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Dominique Strauss-Kahn released on his own recognizance

Former International Monetary Fund Managing Director Dominique Strauss-Kahn Getty Images

Former IMF Chief Dominique Strauss-Kahn arrives in court July 1, 2011 in New York City.
WCBS

(CBS/WCBS/AP) NEW YORK - A judge has agreed to release Dominique Strauss-Kahn without bail on his own recognizance Friday in his sexual assault case.

The agreement approved by State Supreme Court Justice Michael Obus in Manhattan does not give Strauss-Kahn his passport back. The criminal case against him stands.

The decision represents a huge change in circumstances for the 62-year-old who was arrested for sexually assaulting a housekeeper in his suite at the Sofitel Hotel, a posh Times Square hotel, on May 14.

The agreement came following reports which cast doubt on the credibility of his accuser.

From the beginning, the defense has questioned the accuser's answers to many questions.

"The forensic evidence we believe will not be consistent with a forcible encounter," attorney Benjamin Brafman said on May 15, reports CBS affiliate WCBS.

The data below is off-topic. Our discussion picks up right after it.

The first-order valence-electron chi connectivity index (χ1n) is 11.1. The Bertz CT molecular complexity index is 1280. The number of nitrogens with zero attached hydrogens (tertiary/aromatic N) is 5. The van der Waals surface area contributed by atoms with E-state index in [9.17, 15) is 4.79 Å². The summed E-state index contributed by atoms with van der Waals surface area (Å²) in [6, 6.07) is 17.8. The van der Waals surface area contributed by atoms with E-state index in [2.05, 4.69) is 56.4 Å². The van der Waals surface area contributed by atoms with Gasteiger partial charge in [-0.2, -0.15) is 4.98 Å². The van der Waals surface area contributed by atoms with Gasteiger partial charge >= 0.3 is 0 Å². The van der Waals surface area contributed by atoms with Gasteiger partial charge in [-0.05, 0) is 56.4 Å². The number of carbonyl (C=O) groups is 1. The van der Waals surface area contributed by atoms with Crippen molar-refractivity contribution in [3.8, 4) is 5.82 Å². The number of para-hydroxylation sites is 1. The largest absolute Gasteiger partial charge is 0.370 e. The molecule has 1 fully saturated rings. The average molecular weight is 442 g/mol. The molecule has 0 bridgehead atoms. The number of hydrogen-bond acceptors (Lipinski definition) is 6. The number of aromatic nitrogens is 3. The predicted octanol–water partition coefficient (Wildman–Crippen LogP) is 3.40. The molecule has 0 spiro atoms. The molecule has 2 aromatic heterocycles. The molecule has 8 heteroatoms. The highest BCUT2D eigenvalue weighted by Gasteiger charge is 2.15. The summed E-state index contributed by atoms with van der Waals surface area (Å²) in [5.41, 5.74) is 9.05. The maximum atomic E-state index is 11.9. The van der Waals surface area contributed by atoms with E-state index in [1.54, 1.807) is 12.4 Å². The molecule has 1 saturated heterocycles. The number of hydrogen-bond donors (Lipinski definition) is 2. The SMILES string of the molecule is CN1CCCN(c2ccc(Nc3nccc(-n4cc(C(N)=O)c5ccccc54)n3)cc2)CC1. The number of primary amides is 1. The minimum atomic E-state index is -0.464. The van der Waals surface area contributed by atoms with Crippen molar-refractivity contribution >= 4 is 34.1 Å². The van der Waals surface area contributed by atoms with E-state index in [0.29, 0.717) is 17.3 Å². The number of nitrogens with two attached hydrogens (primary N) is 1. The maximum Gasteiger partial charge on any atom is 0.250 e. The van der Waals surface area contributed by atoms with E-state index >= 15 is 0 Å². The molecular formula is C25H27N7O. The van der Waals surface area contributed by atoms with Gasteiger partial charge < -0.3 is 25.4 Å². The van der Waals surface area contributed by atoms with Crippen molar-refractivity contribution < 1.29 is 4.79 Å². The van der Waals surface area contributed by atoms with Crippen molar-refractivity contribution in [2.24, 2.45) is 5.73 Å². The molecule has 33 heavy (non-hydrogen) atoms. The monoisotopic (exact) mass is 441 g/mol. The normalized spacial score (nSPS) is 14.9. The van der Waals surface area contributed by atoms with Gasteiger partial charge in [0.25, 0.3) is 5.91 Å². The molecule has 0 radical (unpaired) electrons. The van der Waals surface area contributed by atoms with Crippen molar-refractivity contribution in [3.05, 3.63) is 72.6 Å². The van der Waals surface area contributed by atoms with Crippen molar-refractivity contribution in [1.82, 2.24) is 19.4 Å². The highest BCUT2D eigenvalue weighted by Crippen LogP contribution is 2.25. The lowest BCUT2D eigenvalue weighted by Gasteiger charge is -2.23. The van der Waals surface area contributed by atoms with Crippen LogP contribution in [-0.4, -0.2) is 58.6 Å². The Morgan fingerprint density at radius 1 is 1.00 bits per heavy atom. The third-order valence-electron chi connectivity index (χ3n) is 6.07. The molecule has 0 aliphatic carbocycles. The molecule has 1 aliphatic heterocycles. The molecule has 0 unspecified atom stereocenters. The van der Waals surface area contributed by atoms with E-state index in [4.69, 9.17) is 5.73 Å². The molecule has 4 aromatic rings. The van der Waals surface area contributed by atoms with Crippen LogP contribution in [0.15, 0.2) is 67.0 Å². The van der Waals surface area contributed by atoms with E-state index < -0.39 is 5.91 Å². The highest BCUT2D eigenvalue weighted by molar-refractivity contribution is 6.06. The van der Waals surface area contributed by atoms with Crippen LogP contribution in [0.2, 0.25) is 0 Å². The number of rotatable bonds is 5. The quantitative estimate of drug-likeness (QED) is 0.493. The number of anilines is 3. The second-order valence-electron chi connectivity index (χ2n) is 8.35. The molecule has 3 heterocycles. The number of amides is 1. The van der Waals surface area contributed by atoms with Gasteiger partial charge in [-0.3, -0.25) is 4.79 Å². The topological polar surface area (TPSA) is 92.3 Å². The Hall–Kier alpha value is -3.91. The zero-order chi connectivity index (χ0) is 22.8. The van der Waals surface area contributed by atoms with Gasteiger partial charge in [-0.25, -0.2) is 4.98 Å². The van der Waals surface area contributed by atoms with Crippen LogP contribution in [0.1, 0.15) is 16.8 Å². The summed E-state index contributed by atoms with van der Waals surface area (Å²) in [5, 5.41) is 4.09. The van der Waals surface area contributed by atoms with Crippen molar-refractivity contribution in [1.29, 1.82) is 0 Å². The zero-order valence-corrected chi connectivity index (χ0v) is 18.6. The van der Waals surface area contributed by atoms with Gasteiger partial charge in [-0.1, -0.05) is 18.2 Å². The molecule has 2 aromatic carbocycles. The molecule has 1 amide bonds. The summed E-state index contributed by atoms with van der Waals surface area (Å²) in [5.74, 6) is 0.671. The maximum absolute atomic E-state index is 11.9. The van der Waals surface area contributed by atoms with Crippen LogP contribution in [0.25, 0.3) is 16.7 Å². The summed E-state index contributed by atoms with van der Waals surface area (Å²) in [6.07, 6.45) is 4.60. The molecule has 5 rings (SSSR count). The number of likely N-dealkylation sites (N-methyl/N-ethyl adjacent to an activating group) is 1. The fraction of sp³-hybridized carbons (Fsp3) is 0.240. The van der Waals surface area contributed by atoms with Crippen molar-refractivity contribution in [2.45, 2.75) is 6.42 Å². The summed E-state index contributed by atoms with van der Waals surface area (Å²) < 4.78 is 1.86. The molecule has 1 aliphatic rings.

Prosecutors are now beginning to believe the story may have been made up. Sources told the New York Times there are major holes in the woman's credibility and that the case may be "on the verge of collapse." The Times reports the native of Guinea lied on her asylum application and may have connections to drug dealing and money laundering.

Sources told the newspaper that while Strauss-Kahn was paraded before the cameras, the woman, who lives in an apartment in the Bronx, met with a prisoner friend at Rikers Island, and was recorded telling him the possible benefits of pursuing charges.

The Times reports of a recent deposit in her bank account, totaling $100,000.

"If this is true, if there are serious problems now with the alleged victim's credibility, those problems aren't likely to get better the closer the case goes to trial so I wouldn't be surprised at all, again if this is true, if prosecutors were thinking of backing away," said Andrew Cohen, CBS Radio News legal analyst.

The French economist and diplomat, once considered a candidate for his homeland's presidency, has been under armed guard in a $50,000-per-month Tribeca townhouse after posting a total of $6 million in cash bail and bond. He has denied allegations of trying to rape the hotel housekeeper when she went to clean his room.

Complete coverage of Dominique Strauss-Kahn on Crimesider

  • Camille Mann

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